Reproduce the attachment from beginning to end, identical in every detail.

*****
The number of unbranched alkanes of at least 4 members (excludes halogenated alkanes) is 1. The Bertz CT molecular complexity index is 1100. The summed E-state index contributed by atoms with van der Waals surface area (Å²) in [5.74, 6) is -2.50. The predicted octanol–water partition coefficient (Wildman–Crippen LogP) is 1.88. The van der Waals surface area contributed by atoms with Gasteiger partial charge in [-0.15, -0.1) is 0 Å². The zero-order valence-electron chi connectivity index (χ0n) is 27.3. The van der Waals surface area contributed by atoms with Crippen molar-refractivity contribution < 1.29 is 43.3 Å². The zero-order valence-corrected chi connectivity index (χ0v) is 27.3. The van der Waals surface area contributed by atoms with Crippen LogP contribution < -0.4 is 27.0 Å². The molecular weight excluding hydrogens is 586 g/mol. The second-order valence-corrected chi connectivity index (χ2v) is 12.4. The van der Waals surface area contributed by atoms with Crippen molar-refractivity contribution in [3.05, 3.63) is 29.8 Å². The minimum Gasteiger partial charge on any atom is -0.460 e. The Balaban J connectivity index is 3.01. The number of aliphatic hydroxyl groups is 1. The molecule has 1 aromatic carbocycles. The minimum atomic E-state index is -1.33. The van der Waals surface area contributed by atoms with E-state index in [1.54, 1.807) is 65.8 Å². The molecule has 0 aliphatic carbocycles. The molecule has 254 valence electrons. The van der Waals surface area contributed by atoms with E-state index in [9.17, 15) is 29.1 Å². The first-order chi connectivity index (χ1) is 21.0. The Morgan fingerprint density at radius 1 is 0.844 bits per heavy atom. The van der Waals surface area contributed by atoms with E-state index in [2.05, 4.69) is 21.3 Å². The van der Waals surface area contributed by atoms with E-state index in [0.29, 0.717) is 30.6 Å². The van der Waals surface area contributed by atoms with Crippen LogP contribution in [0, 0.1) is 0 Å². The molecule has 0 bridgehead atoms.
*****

The number of unbranched alkanes of at least 4 members (excludes halogenated alkanes) is 1. The Bertz CT molecular complexity index is 1100. The summed E-state index contributed by atoms with van der Waals surface area (Å²) in [5.74, 6) is -2.50. The predicted octanol–water partition coefficient (Wildman–Crippen LogP) is 1.88. The van der Waals surface area contributed by atoms with Gasteiger partial charge in [-0.15, -0.1) is 0 Å². The zero-order valence-electron chi connectivity index (χ0n) is 27.3. The van der Waals surface area contributed by atoms with Crippen molar-refractivity contribution < 1.29 is 43.3 Å². The zero-order valence-corrected chi connectivity index (χ0v) is 27.3. The van der Waals surface area contributed by atoms with Crippen LogP contribution < -0.4 is 27.0 Å². The molecular weight excluding hydrogens is 586 g/mol. The second-order valence-corrected chi connectivity index (χ2v) is 12.4. The van der Waals surface area contributed by atoms with Crippen molar-refractivity contribution in [3.05, 3.63) is 29.8 Å². The minimum Gasteiger partial charge on any atom is -0.460 e. The Balaban J connectivity index is 3.01. The number of aliphatic hydroxyl groups is 1. The molecule has 1 aromatic carbocycles. The minimum atomic E-state index is -1.33. The van der Waals surface area contributed by atoms with E-state index in [1.54, 1.807) is 65.8 Å². The molecule has 0 aliphatic carbocycles. The molecule has 254 valence electrons. The van der Waals surface area contributed by atoms with E-state index in [9.17, 15) is 29.1 Å². The first-order chi connectivity index (χ1) is 21.0. The Morgan fingerprint density at radius 1 is 0.844 bits per heavy atom. The van der Waals surface area contributed by atoms with E-state index in [2.05, 4.69) is 21.3 Å². The van der Waals surface area contributed by atoms with E-state index in [0.29, 0.717) is 30.6 Å². The van der Waals surface area contributed by atoms with Crippen LogP contribution in [0, 0.1) is 0 Å². The molecule has 0 bridgehead atoms.